Children's Food Trust

From Wikipedia, the free encyclopedia
  (Redirected from School Food Trust)
Jump to navigation Jump to search
Children's Food Trust
Children's Food Trust.png
Formation 2005
Legal status Charity
Purpose Works with childcare providers, schools, local authorities, community organisations and industry to improve the food that children eat
Region served
Adam Starkey, Linda Cregan
Main organ
Affiliations The Prince's Trust[citation needed], Local Authority Catering Association[citation needed]

The Children's Food Trust (formerly the School Food Trust, renamed in 2012) was a charity in the United Kingdom that sought to promote healthy eating for children.


The Trust was created as a non-departmental public body in 2005 by the Department for Education and Skills (DfES), following celebrity chef Jamie Oliver's critique of the nutritional quality of school meals in his TV documentary Jamie's School Dinners and the recommendations of the School Meals Review Panel. It had been found that standards of school food were low, with average ingredient spend per meal before 2005 at secondary schools at around 40p. Childhood obesity is a problem in the UK in specific demographic groups (see National Statistics Socio-economic Classification), with some medical professionals predicting that today's youngsters will have a lower life expectancy than their parents with problems with diabetes and heart disease.

In April 2007, the Trust also became a registered charity.[1] In October 2011, the Trust officially ceased to be an NDPB,[2] expanding its work both as a charity and by trading its services through a new community interest company, as the Children's Food Trust.

In November 2006, Prue Leith was named as the chair.[3] She retired in January 2010.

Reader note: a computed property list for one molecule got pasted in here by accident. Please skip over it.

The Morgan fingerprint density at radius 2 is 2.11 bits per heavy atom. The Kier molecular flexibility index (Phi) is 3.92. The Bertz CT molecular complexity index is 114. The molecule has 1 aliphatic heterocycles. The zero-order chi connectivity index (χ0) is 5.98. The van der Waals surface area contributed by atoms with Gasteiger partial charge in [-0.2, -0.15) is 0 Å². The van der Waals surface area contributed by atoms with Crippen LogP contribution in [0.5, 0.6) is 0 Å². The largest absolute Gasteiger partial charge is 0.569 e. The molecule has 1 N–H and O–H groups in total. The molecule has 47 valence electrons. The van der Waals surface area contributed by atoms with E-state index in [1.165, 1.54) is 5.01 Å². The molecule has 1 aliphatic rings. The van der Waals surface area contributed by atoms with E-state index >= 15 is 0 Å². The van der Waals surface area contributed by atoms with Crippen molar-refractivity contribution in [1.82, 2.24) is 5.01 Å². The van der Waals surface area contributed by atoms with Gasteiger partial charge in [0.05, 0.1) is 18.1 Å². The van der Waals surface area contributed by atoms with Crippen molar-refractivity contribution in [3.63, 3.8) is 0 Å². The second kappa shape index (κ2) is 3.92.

In July 2017 the charity's closure was announced due to running out of funding[4] and the charity was officially closed on 30th September 2017 [5]


The trust was initially funded by a £15 million grant from the Department for Education and Skills, and has been awarded in partnership with organisations including The Prince's Trust, Business in the Community, Magic Outcomes and the Improvement Foundation, £20 million additional funding from the Big Lottery Fund for a network of school children's cookery clubs called Let's Get Cooking.[6]


  1. ^ Charity Commission. Children's Food Trust, registered charity no. 1118995. 
  2. ^ "Department for Education announcement: DfE to close arm's length bodies to improve accountability". Department for Education. 14 October 2010. Retrieved 2010-10-21. 
  3. ^ Alexandra Smith (9 November 2006). "Prue Leith to head healthy school meals campaign". Education Guardian. Retrieved 2010-06-30. 
  4. ^ "Funds loss closes child food charity". BBC News. 2017-07-24. Retrieved 2017-10-13. 
  5. ^ "Children's Food Trust leaves fitting legacy as it passes on the baton - Childrens Food Trust". Childrens Food Trust. 2017-09-28. Retrieved 2017-10-13. 
  6. ^ Chris Druce (23 February 2007). "School Food Trust looks to National Lottery for cookery club funding". Caterer Search. Retrieved 2010-06-30. 

External links[edit]